I read the COHA article on IRI activities in Latin America. Whatever one might think of what this institution does or is capable of doing, the idea that Latin America's "lost decade" would not have occurred without the IRI is not credible.
The "lost decade" of Latin America was attended by an equally lost decade in the state of Texas and in other economies where raw materials played very important roles After rapid increases in the price of oil and other commodities during the 1970s, prices fell hard in the early 1980s - plunging in the late 80s. Countries that depended on these sales for tax revenues began to default on their government's debt. Of course these same problems caused difficulties in the private sector. As the poor got poorer, and even the rich did, political strife became common across Latin America. Everybody wanted to grab what was left. It isn't for me to be telling anybody about the effects of IRI activies, but I am certain that much of the conflict was a reaction to these price shocks and resulting income shocks. While it is interesting to read about the IRI as a conduit for politically charged money, turbulent world commodity markets and subsequent sovereign debt defaults would have been plenty by themselves to cause a lost decade. This is not rocket science. Just access databases of the prices for oil, copper, gas, iron, or soybeans.
However, the easiest way of figuring this all out is through each country's terms of trade statistics. Most people don't quite understand what "terms of trade" means. Terms of trade is simply the ratio of the prices of things that a country exports to the prices of things that a country imports. Just go to the World Bank's World Development Indicators, pick out an assortment of Latin American countries, and then command the database to produce terms of trade statistics from the late 1960s to the present. I just did this. I punched in the names of each of Latin America's seven largest countries - (in order of population size) Brazil, Mexico, Colombia, Argentina, Peru, Venezuela, and Chile. Terms of trade fall throughout the 1980s and are at their worse in the second half of the decade. Try this and I think that you will not have the slightest difficulty deciding what the lost decade was really about.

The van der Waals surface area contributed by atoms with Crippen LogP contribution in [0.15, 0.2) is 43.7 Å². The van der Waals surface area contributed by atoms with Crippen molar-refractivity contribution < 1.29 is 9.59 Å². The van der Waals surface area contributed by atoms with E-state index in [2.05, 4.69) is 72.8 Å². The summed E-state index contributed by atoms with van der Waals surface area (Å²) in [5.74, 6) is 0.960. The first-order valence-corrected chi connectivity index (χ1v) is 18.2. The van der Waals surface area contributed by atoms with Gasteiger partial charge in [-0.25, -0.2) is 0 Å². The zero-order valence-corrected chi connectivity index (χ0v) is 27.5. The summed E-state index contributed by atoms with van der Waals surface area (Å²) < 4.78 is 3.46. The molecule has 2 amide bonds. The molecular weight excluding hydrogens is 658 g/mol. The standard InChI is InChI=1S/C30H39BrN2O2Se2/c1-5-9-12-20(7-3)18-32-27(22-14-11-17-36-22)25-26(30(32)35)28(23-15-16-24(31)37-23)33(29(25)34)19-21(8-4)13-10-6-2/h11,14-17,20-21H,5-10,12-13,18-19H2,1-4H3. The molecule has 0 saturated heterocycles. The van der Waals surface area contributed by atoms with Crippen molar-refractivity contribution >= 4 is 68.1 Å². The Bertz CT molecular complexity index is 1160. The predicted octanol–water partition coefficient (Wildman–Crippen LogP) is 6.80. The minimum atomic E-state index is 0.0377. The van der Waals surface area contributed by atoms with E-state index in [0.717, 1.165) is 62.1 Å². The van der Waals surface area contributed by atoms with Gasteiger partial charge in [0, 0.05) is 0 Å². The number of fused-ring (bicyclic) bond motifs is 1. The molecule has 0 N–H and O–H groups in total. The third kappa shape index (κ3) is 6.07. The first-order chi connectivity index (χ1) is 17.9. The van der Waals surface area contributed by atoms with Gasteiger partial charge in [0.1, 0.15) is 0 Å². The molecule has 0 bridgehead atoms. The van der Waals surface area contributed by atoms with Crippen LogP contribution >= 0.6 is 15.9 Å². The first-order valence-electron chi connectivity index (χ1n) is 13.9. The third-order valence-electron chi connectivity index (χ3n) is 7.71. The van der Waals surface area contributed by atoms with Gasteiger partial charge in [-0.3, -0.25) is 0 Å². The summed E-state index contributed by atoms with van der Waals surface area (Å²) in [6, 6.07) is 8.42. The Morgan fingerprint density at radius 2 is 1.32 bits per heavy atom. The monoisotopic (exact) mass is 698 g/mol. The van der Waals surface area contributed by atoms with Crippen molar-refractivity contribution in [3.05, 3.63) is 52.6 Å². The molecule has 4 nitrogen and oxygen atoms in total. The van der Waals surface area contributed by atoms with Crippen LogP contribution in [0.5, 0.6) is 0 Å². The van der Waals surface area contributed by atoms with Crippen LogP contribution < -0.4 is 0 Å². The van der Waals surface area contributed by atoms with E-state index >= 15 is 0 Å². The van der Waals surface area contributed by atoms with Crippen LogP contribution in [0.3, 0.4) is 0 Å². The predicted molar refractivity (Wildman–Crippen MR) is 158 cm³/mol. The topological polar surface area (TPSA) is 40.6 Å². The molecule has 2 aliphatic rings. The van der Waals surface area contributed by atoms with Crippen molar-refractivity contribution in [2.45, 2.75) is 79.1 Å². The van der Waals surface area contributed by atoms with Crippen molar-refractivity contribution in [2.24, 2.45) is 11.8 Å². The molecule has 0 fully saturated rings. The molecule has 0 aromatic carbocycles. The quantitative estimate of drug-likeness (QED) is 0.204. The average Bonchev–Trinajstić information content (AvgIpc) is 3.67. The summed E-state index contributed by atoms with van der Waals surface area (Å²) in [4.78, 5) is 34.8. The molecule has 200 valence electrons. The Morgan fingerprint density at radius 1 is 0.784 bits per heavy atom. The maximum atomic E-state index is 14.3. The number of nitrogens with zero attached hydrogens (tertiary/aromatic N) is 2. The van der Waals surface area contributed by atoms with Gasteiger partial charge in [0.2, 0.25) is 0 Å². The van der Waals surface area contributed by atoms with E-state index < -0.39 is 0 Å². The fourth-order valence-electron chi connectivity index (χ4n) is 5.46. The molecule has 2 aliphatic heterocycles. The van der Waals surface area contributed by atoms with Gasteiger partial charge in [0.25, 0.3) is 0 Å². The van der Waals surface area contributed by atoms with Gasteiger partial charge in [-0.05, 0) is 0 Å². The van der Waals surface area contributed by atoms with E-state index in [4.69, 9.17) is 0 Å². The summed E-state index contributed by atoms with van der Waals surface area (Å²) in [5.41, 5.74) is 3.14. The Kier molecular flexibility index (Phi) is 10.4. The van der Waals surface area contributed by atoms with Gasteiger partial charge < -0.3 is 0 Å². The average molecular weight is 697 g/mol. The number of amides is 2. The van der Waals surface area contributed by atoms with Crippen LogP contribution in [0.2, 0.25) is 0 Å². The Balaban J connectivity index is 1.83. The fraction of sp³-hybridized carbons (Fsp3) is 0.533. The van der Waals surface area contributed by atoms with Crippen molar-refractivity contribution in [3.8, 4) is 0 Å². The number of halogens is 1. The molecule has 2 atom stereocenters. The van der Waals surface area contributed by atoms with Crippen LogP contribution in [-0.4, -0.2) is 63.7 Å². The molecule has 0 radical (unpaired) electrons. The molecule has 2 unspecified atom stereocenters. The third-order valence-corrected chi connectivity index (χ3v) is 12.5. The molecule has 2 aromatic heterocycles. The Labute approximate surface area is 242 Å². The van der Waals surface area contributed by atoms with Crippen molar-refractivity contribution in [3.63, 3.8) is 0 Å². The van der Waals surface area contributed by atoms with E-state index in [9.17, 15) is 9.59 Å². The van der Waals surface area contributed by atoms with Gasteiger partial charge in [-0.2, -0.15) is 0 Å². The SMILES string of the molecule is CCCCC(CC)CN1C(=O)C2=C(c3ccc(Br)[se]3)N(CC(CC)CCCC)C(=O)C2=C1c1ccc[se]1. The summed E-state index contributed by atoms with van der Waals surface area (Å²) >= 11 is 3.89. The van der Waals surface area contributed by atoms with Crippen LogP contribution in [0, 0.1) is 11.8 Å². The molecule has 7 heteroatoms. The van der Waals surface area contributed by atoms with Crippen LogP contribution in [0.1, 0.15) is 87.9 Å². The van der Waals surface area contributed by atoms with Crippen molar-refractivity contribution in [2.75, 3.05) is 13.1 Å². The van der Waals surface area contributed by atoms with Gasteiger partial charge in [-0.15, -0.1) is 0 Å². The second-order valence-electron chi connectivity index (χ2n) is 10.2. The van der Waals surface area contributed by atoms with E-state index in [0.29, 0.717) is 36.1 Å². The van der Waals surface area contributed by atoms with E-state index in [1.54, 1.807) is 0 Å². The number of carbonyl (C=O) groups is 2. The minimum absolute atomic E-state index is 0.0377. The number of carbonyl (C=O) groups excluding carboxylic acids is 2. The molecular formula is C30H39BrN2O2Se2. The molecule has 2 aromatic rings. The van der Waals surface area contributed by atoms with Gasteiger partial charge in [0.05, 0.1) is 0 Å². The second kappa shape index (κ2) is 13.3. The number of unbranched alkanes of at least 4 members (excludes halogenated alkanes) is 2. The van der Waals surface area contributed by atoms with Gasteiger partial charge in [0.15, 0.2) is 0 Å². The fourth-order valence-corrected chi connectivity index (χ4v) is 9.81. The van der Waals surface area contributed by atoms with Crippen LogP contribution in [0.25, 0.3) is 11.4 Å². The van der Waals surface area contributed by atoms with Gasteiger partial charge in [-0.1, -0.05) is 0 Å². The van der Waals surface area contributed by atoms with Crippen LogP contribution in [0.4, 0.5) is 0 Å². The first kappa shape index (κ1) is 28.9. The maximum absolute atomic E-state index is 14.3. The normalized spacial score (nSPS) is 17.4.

In response to "A Hidden Agenda: John McCain and the IRI," by COHA Research Associate Sarah Hamburger.
Sarah Hamburger's response:
You have obviously considered my article thoughtfully and your explanation of the “lost decade” in Latin America was clarifying. I regret it if I was not clear enough in my article. My intention was never to imply that the lost decade was a result of the IRI, in fact the events I spoke of regarding Haiti and Venezuela took place in the 2000s, not the 80s and 90s. My point is that the IRI illegally intervenes in the affairs of sovereign nations, which is a violation of international law. The “lost decade” portion of the piece was just a brief statement about the auspices under which the IRI was founded (essentially, it is an organization based on a speech by President Reagan, a man with a demonstrably disastrous Latin American policy with Iran-Contra and the Salvadoran Civil War). I appreciate your response.